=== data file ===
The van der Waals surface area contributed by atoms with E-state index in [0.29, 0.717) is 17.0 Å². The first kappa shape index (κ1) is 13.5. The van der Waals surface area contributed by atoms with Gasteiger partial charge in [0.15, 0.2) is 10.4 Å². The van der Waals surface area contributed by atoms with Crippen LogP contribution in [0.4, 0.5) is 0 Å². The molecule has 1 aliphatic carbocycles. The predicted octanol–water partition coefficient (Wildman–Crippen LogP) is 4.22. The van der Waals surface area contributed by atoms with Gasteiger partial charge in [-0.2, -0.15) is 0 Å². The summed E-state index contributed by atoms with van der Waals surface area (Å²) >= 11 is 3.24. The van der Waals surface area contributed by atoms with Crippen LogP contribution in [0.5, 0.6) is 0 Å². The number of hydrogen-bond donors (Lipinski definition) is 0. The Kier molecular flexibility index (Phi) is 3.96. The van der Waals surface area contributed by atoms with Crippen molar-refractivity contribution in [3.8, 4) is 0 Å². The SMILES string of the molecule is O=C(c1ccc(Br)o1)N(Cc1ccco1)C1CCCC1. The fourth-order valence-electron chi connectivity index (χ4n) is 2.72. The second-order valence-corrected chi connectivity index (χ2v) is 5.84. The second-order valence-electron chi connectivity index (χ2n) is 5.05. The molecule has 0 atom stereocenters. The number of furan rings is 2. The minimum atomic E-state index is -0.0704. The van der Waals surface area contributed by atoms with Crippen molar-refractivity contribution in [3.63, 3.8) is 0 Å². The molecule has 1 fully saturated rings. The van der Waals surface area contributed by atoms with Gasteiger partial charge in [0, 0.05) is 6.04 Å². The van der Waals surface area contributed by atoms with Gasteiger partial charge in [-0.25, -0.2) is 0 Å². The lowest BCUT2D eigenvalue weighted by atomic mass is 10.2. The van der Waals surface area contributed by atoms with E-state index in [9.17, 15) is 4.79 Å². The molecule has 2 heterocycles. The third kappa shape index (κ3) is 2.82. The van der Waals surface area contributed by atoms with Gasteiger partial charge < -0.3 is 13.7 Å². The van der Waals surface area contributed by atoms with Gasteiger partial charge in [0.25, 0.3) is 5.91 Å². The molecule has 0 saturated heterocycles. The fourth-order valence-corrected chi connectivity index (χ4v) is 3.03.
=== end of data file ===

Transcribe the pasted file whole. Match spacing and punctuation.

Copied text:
The van der Waals surface area contributed by atoms with E-state index in [0.29, 0.717) is 17.0 Å². The first kappa shape index (κ1) is 13.5. The van der Waals surface area contributed by atoms with Gasteiger partial charge in [0.15, 0.2) is 10.4 Å². The van der Waals surface area contributed by atoms with Crippen LogP contribution in [0.4, 0.5) is 0 Å². The molecule has 1 aliphatic carbocycles. The predicted octanol–water partition coefficient (Wildman–Crippen LogP) is 4.22. The van der Waals surface area contributed by atoms with Gasteiger partial charge in [-0.2, -0.15) is 0 Å². The summed E-state index contributed by atoms with van der Waals surface area (Å²) >= 11 is 3.24. The van der Waals surface area contributed by atoms with Crippen LogP contribution in [0.5, 0.6) is 0 Å². The number of hydrogen-bond donors (Lipinski definition) is 0. The Kier molecular flexibility index (Phi) is 3.96. The van der Waals surface area contributed by atoms with Crippen molar-refractivity contribution in [3.8, 4) is 0 Å². The SMILES string of the molecule is O=C(c1ccc(Br)o1)N(Cc1ccco1)C1CCCC1. The fourth-order valence-electron chi connectivity index (χ4n) is 2.72. The second-order valence-corrected chi connectivity index (χ2v) is 5.84. The second-order valence-electron chi connectivity index (χ2n) is 5.05. The molecule has 0 atom stereocenters. The number of furan rings is 2. The minimum atomic E-state index is -0.0704. The van der Waals surface area contributed by atoms with Crippen molar-refractivity contribution in [3.63, 3.8) is 0 Å². The molecule has 1 fully saturated rings. The van der Waals surface area contributed by atoms with Gasteiger partial charge in [0, 0.05) is 6.04 Å². The van der Waals surface area contributed by atoms with Gasteiger partial charge in [-0.25, -0.2) is 0 Å². The lowest BCUT2D eigenvalue weighted by atomic mass is 10.2. The van der Waals surface area contributed by atoms with E-state index in [9.17, 15) is 4.79 Å². The molecule has 2 heterocycles. The third kappa shape index (κ3) is 2.82. The van der Waals surface area contributed by atoms with Gasteiger partial charge < -0.3 is 13.7 Å². The van der Waals surface area contributed by atoms with Gasteiger partial charge in [0.25, 0.3) is 5.91 Å². The molecule has 0 saturated heterocycles. The fourth-order valence-corrected chi connectivity index (χ4v) is 3.03.